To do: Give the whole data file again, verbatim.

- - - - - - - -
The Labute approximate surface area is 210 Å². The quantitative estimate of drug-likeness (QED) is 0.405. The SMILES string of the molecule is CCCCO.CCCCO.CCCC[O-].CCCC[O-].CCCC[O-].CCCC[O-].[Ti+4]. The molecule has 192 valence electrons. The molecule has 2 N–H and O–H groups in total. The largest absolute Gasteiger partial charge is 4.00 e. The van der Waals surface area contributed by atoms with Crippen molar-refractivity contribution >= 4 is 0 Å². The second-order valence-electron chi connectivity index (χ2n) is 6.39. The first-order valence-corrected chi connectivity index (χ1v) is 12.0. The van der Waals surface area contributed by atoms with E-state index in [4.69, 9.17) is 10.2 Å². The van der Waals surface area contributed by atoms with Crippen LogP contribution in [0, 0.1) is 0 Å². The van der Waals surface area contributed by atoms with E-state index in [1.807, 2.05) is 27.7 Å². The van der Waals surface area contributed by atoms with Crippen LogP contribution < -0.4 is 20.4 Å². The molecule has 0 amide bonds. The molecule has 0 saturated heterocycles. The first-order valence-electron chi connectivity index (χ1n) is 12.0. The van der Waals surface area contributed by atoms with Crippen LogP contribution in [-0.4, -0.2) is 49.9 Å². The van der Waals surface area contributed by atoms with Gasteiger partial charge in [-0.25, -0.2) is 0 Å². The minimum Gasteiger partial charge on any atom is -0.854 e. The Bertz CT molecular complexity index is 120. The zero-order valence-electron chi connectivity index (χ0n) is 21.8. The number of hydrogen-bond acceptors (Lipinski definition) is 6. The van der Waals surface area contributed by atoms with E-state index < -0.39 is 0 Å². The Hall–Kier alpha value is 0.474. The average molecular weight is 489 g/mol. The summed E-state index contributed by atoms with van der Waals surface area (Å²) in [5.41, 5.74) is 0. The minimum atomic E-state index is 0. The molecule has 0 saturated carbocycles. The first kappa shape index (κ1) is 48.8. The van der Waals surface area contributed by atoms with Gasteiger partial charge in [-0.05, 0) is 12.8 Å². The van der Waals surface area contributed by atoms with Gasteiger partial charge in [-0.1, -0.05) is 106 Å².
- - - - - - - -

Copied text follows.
The Labute approximate surface area is 210 Å². The quantitative estimate of drug-likeness (QED) is 0.405. The SMILES string of the molecule is CCCCO.CCCCO.CCCC[O-].CCCC[O-].CCCC[O-].CCCC[O-].[Ti+4]. The molecule has 192 valence electrons. The molecule has 2 N–H and O–H groups in total. The largest absolute Gasteiger partial charge is 4.00 e. The van der Waals surface area contributed by atoms with Crippen molar-refractivity contribution >= 4 is 0 Å². The second-order valence-electron chi connectivity index (χ2n) is 6.39. The first-order valence-corrected chi connectivity index (χ1v) is 12.0. The van der Waals surface area contributed by atoms with E-state index in [4.69, 9.17) is 10.2 Å². The van der Waals surface area contributed by atoms with Crippen LogP contribution in [0, 0.1) is 0 Å². The van der Waals surface area contributed by atoms with E-state index in [1.807, 2.05) is 27.7 Å². The van der Waals surface area contributed by atoms with Crippen LogP contribution < -0.4 is 20.4 Å². The molecule has 0 amide bonds. The molecule has 0 saturated heterocycles. The first-order valence-electron chi connectivity index (χ1n) is 12.0. The van der Waals surface area contributed by atoms with Crippen LogP contribution in [-0.4, -0.2) is 49.9 Å². The van der Waals surface area contributed by atoms with Gasteiger partial charge in [-0.25, -0.2) is 0 Å². The minimum Gasteiger partial charge on any atom is -0.854 e. The Bertz CT molecular complexity index is 120. The zero-order valence-electron chi connectivity index (χ0n) is 21.8. The number of hydrogen-bond acceptors (Lipinski definition) is 6. The van der Waals surface area contributed by atoms with E-state index < -0.39 is 0 Å². The Hall–Kier alpha value is 0.474. The average molecular weight is 489 g/mol. The summed E-state index contributed by atoms with van der Waals surface area (Å²) in [5.41, 5.74) is 0. The minimum atomic E-state index is 0. The molecule has 0 saturated carbocycles. The first kappa shape index (κ1) is 48.8. The van der Waals surface area contributed by atoms with Gasteiger partial charge in [-0.05, 0) is 12.8 Å². The van der Waals surface area contributed by atoms with Gasteiger partial charge in [-0.1, -0.05) is 106 Å².